(Nicholas Britell / Decca Records)

Having given properly snarky vibes to the robber barons of the banking collapse for Adam McKay’s “The Big Short,” Nicholas Britell really gets to go to darkly satirical town for the director with a dictatorial wannabe attempting to steal Washington D.C. No, not The Orange One, but the ashen, succinctly twisted V.P. for Bush Jr. Starting off this Kingpin look-a-like’s rise to power with dissonantly noble brass blazing, Britell also tracks Dick Cheney’s beyond-Machiavellian rise to power with swinging disco beats and “Ocean’s 11” heist grooves. While giant orchestral reveals, fake end credit swelling and an outraged neo-classical approach sinks in the fourth wall laughs, the charm of Britell’s stylistically insane score is in how disturbingly well it digs out the festering insides of its subject to reveal that there’s a human being inside there, whether we like it or not. Britell’s “Vice” is a musical mix of comedy and pathos as its melodies try to ironically fill its subjects big, black hole where a heart should be. His imposingly thematic approach upends the notion of patriotic scoring to wave the musical tropes of the red, white and blue, hearing Washington DC as the ultimate bank to be ransacked by a composer who’s equally as smart as he is brutally smart-assed.


(Christophe Beck / Hollywood Records)

Having fashioned the caper crime jazz approach that made the first “Ant-Man” one of the first Marvel scores to truly break an already effective mold, Christophe Beck creates an even bigger and better score for a way smaller sequel. While it would be foolish to completely ditch the hip sound of his last score, Beck takes way more of an O.G. symphonic superhero approach in showing who really wears the wings in this dynamic duo. His crazier, electronic and vocal writing is reserved for the out-of-phase, semi-villainous Ghost, who creates a creepily effective presence as her samples do battle with The Wasp’s blasting brass. Especially effective is how Beck’s trumpeting themes weave in and out of our recognizable world and the infinite microverse for the ever-shrinking and growing chase at the end, his trumpeting themes creating a thrilling sense of acceleration, fun and feeling. While there’s certainly nothing wrong with out of the box or why-so-serious superhero scoring, Beck’s terrific return to “Ant-Man” shows the musical virtues of pure comic book scoring fun.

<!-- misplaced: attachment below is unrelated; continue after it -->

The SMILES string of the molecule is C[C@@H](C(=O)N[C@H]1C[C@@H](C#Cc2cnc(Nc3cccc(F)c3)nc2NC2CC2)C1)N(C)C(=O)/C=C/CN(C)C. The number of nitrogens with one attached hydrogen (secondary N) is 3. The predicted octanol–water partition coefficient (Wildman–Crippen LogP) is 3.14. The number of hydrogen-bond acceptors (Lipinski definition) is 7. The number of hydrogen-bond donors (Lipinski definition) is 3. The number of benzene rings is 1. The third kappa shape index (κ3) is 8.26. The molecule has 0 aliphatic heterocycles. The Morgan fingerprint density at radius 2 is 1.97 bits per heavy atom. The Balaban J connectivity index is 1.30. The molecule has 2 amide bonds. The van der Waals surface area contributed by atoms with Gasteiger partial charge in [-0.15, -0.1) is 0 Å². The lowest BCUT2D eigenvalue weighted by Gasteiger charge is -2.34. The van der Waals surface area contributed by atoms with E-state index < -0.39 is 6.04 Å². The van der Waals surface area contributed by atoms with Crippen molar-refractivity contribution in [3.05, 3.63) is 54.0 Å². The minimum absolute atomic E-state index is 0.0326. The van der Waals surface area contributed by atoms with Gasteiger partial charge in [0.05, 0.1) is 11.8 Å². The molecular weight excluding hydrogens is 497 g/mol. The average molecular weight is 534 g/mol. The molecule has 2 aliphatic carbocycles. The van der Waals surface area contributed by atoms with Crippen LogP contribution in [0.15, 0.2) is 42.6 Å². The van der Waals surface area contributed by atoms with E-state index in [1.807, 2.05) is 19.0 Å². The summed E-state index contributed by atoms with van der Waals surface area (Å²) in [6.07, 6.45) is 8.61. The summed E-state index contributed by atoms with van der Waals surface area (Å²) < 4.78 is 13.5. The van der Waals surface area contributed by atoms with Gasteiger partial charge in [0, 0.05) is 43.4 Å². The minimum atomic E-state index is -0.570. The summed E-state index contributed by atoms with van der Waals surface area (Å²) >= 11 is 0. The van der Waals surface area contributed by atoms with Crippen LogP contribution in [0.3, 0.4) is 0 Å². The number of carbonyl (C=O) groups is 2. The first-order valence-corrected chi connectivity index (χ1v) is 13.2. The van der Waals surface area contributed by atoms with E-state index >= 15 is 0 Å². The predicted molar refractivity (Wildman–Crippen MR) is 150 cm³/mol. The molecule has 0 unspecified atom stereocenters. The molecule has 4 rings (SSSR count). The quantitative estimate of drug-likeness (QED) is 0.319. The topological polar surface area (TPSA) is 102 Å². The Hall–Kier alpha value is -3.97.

(John Carpenter, Cody Carpenter and Daniel Davies / Sacred Bones Records)

Given how many composers were affectionately rebooting the minimal tone of John Carpenter’s seminal synth horror with the likes of “It Follows” and “Stranger Things,” it seems perfect that The Man himself would get the chance to play a revamped Michael Myers sequel while new blood directed it. It’s a slasher infusion that also takes place in the score as Carpenter’s one-man band is significantly livened up with the inclusion of the musician’s son Cody and friend Daniel Davies, all of whom play The Shape’s greatest thematic hits while bringing stylistically fresh kills to the psycho’s sound. Minimally infamous rhythm is joined by eerie atmospheres, blazing rock guitar and nerve-ripping metal in a way that brings new sonic ferocity to the iconic masked man, adding to the menacingly silent charisma of an unstoppable supernatural presence. Here, a filmmaker who electrified the synth horror scoring revolution shows he’s more than got a lethal spring in his step for a decades-old menace that’s snapped out of his rhythmic trance like never before.

(Alexandre Desplat / ABKCO)